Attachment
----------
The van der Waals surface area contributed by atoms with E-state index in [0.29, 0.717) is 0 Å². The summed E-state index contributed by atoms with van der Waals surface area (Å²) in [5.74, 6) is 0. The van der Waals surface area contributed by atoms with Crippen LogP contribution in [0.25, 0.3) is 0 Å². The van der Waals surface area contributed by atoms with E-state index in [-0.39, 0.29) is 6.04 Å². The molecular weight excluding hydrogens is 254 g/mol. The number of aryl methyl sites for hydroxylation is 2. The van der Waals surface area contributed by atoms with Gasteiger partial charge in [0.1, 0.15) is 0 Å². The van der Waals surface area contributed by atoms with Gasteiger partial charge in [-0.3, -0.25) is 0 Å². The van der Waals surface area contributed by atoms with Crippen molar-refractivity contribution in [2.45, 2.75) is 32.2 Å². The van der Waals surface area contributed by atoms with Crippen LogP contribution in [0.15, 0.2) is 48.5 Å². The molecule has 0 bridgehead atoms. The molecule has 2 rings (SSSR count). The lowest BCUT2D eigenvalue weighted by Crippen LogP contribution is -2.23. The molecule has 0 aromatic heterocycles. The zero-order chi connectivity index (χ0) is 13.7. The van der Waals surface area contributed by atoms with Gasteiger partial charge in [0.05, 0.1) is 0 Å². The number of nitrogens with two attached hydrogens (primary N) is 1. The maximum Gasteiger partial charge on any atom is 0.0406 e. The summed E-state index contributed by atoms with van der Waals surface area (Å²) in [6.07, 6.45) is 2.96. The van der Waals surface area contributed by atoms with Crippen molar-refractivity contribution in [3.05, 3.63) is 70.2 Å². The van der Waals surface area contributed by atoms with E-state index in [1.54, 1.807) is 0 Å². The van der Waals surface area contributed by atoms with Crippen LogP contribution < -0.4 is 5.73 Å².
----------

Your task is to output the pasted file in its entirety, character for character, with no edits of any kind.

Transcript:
The van der Waals surface area contributed by atoms with E-state index in [0.29, 0.717) is 0 Å². The summed E-state index contributed by atoms with van der Waals surface area (Å²) in [5.74, 6) is 0. The van der Waals surface area contributed by atoms with Crippen LogP contribution in [0.25, 0.3) is 0 Å². The van der Waals surface area contributed by atoms with E-state index in [-0.39, 0.29) is 6.04 Å². The molecular weight excluding hydrogens is 254 g/mol. The number of aryl methyl sites for hydroxylation is 2. The van der Waals surface area contributed by atoms with Gasteiger partial charge in [0.1, 0.15) is 0 Å². The van der Waals surface area contributed by atoms with Gasteiger partial charge in [-0.3, -0.25) is 0 Å². The van der Waals surface area contributed by atoms with Crippen molar-refractivity contribution in [2.45, 2.75) is 32.2 Å². The van der Waals surface area contributed by atoms with Crippen LogP contribution in [0.15, 0.2) is 48.5 Å². The molecule has 0 bridgehead atoms. The molecule has 2 rings (SSSR count). The lowest BCUT2D eigenvalue weighted by Crippen LogP contribution is -2.23. The molecule has 0 aromatic heterocycles. The zero-order chi connectivity index (χ0) is 13.7. The van der Waals surface area contributed by atoms with Gasteiger partial charge in [0.05, 0.1) is 0 Å². The number of nitrogens with two attached hydrogens (primary N) is 1. The maximum Gasteiger partial charge on any atom is 0.0406 e. The summed E-state index contributed by atoms with van der Waals surface area (Å²) in [6.07, 6.45) is 2.96. The van der Waals surface area contributed by atoms with Crippen molar-refractivity contribution in [3.05, 3.63) is 70.2 Å². The van der Waals surface area contributed by atoms with E-state index in [1.54, 1.807) is 0 Å². The van der Waals surface area contributed by atoms with Crippen LogP contribution < -0.4 is 5.73 Å².